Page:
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Once There Were Wolves

by Charlotte McConaghy

Once There Were Wolves by Charlotte McConaghy X
Once There Were Wolves by Charlotte McConaghy
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  • First Published:
    Aug 2021, 272 pages
    May 3, 2022, 272 pages


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Book Reviewed by:
Callum McLaughlin
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When we were eight, Dad cut me open from throat to stomach.

In a forest in the wilds of British Columbia sat his workshop, dusty and reeking of blood. He had skins hanging to dry and they brushed our foreheads as we crept through them. I shivered, even then, while Aggie grinned devilishly ahead of me, bolder than me by far. After summers spent wishing to know what happened in this shed I was suddenly desperate to be gone from it.

He'd caught a rabbit and though he'd let us stalk the woods with him he'd never shown us the act of killing.

Aggie was eager, and in her haste she kicked a brine barrel, her foot making a deep echoing thud, one I felt on my foot, too. Dad looked up and sighed. "You really want to see?"

Aggie nodded.

"Are you prepared for it?"

Another nod.

I could see the furry rabbit and all the blades. It wasn't moving; dead already.

"Come on over then."

We went to either side of him, our noses peeking over his workbench. From here I could see all the fine colors of its pelt, russet browns and dusky oranges and warm creams and grays and whites and blacks. A kaleidoscope of color, all designed, I supposed, to make it invisible and prevent this exact fate. Poor rabbit.

"Do you understand why I'm doing this?" Dad asked us.

We both nodded. "Subsistence living," Aggie said.

"Which means? Inti?"

"We hunt only what we need and we give back to the ecosystem, we grow food, too, we live as self-sufficiently as we can," I said.

"That's right. So we pay our respects to this creature and thank it for sustaining us."

"Thank you," Aggie and I chimed. I had the feeling the rabbit could have cared less about our gratitude. Silently I bid it a glum apology. But all the while something was tingling in my belly, right down at the bottom of it. I wanted to get out of there. This was Dad's realm, the furs and the blades and the blood, the smell he was always draped in, it had always been his realm and I wished it could stay that way; this felt like the opening of a door to a darker place, a crueler one, an adult one, and I didn't know why she wanted this but if she did, if she did want it then I had to stay. Where Aggie went, I followed.

"Before we eat it we have to skin it. I'll cure the pelt so we can use it or trade it, and then we'll eat every part of the carcass so there's no…?"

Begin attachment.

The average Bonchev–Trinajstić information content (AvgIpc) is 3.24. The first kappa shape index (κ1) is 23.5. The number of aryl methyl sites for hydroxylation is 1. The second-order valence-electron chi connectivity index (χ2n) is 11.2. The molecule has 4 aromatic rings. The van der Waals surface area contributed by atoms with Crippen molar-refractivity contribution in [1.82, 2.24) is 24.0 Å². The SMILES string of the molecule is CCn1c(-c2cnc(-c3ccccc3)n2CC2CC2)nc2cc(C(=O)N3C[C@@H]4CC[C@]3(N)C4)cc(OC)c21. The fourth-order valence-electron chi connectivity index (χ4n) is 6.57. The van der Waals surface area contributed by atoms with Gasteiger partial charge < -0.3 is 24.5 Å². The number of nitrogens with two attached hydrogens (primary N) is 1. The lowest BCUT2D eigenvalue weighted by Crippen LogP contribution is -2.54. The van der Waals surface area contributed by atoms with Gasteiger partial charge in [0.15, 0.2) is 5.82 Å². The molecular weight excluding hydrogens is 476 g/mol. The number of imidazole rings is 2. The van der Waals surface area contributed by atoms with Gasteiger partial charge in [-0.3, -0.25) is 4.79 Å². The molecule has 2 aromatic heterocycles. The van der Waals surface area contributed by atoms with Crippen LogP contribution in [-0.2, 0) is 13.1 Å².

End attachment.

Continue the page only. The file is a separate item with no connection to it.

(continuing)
"Waste," we answered.

"And why's that?"

"Waste is the true enemy of the planet," we said.

"Come on, Dad," Aggie complained.

"All right, first we cut from throat to stomach."

The tip of his blade went to the fur of the rabbit's throat and I knew I had made a mistake. Before I could slam my eyes shut the knife opened my throat and sliced my skin in one long swift motion to my tummy.

I hit the floor hard, cut open and spilling. It felt so real, I was sure there must be blood and I screamed and screamed and Dad was shouting now too and the knife dropped and Aggie dropped and she pulled me tight against her. Her heartbeat pressed to mine. Her fingers drumming a rhythm against my spine. And in her skinny arms I was intact again. Myself, with no blood and never in fact a wound at all.

I had always known there was something different about me, but that was the day I first recognized it to be dangerous. It was also the day, as I stumbled out of the shed into a long violet dusk, that I looked to the trees' edge and saw my first wolf, and it saw me.

* * *

Now, in a different part of the world, the dark is heavy and their breathing is all around. The scent has changed. Still warm, earthy, but muskier now, which means there's fear in it, which means one of them is awake.

Her golden eyes find just enough light to reflect.

Easy, I bid her without words.

She is wolf Number Six, the mother, and she watches me from her metal crate. Her pelt is pale as a winter sky. Her paws haven't known the feel of steel until now. I'd take that knowledge from her if I could. It's a cold knowing. Instinct tells me to try to soothe her with soft words or a tender touch but it's my presence that scares her most, so I leave her be.

Excerpted from Once There Were Wolves by Charlotte McConaghy. Copyright © 2021 by Charlotte McConaghy. Excerpted by permission of Flatiron Books. All rights reserved. No part of this excerpt may be reproduced or reprinted without permission in writing from the publisher.

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